Like the classic Salade Niçose, panzanella is a quintessential summer salad. But if you have access to good quality tomatoes (I’m particularly fond of Piennolo or Iberiko winter tomatoes), the tomato and bread salad can be a gorgeously transportive dish, evocative of warm Tuscan summers.
With the name panzanella believed to derive from both ‘pane’, meaning ‘bread’, and ‘zanella’, meaning ‘soup bowl’, the Italian salad is typically associated with Tuscany, made using stale, moistened bread, tomatoes, and an olive oil-based dressing.
With bread having been a Mediterranean staple for millennia, panzanella is thought to have been invented out of necessity, as a means of utilising stale bread. Without modern preservatives, bread would typically be dried and eaten up to months later, with inventive recipes introduced, including the likes of both panzanella and gazpacho. Yet it wasn’t until the 16th century, at the earliest, that tomatoes were used – after having been brought back to Europe from the Americas. Onions were instead used alongside the bread.
Today, tomatoes and stale bread are the key components, but many recipes call for myriad additional ingredients. This panzanella recipe, however, is fairly simple, showcasing good quality tomatoes and Italian bread, with a dressing that brings everything together. Considering the fact that so few ingredients are used, it’s worth investing in the best quality tomatoes you can afford, as they make a huge amount of difference to the overall dish, with the water extracted also used in the dressing. As for the bread, I’d suggest using something with a firm crumb structure to prevent it from falling apart. In Tuscany, traditional Tuscan bread is generally used, but focaccia, ciabatta, and even sourdough work well. The bread should also be very dry, ideally dried in the oven on a low heat if not already stale.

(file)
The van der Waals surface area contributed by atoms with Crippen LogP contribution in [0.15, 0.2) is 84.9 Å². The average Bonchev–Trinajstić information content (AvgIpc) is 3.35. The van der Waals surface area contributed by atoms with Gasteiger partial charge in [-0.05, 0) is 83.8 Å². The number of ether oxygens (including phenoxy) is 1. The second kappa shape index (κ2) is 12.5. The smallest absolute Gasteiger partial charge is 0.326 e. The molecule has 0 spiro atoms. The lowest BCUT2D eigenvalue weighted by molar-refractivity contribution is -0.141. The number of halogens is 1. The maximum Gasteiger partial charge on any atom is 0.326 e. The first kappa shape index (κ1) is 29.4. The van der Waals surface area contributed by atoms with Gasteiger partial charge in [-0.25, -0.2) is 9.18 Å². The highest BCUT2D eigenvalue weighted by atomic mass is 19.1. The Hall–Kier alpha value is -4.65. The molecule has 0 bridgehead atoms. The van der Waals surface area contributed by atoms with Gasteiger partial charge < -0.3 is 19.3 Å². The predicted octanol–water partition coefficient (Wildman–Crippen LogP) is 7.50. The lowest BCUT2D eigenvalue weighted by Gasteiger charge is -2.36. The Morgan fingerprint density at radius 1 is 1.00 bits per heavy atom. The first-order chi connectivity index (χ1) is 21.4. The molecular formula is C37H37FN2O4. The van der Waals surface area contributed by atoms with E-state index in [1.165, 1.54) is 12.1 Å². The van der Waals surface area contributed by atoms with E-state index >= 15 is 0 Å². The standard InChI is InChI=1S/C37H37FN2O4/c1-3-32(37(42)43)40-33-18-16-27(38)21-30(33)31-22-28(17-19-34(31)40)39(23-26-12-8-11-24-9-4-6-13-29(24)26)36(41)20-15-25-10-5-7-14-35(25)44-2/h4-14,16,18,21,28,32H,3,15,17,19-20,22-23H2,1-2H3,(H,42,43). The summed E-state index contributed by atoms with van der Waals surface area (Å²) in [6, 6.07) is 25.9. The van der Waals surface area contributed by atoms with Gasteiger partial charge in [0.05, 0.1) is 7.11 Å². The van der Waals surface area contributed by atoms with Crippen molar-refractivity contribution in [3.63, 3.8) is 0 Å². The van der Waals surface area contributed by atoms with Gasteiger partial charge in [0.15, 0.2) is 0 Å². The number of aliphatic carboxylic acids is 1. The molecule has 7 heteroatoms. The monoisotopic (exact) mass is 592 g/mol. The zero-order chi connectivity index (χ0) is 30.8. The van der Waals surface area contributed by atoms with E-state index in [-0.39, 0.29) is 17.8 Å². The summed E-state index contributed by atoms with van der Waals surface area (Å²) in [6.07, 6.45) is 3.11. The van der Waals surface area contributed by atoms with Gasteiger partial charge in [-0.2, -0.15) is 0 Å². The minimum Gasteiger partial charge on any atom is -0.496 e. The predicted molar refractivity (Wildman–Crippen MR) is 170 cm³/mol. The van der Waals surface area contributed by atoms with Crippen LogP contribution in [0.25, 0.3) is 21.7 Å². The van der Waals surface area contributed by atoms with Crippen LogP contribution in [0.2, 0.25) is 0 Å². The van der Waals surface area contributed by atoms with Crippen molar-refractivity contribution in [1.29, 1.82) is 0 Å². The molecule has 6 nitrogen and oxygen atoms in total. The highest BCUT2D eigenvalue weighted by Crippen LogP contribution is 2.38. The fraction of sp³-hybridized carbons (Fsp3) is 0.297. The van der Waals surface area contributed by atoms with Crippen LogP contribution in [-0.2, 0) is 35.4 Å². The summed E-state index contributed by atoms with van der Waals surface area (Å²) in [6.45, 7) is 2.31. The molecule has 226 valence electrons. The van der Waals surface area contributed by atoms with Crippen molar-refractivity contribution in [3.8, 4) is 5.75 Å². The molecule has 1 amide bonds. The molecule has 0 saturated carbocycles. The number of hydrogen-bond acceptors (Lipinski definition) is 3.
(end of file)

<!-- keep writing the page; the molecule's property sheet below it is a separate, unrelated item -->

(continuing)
- 1 kg ripe tomatoes cut into wedges (see photo)
- 350 g stale bread such as focaccia, ciabatta, sourdough, etc. (dry in the oven on low if not stale)
- 150 ml good quality extra-virgin olive oil
- 1 small shallot finely diced
- 1 large garlic clove minced
- 1 tsp Dijon mustard
- 2 anchovies (optional)
- 2 tbsp red wine vinegar
- Sea salt
- Small bunch of basil leaves only
- Place the chopped tomatoes in a colander set over a bowl. Generously season with salt and toss to coat. Leave to drain for at least 15 minutes, catching the water in the bowl beneath the colander.
- While the tomatoes drain, cut the bread into cubes and begin to make the dressing by mixing the finely chopped shallot, garlic and anchovies (if using) with the Dijon mustard and vinegar.
- Drizzle in the olive oil, whisking constantly, followed by the drained tomato juice – also continuing to whisk constantly. Once combined, season with salt and pepper to taste, then pour into a large bowl with the tomatoes and bread.
- Leave to sit for at least 20 minutes before serving.
Related: How To Make: Pasta e Fagioli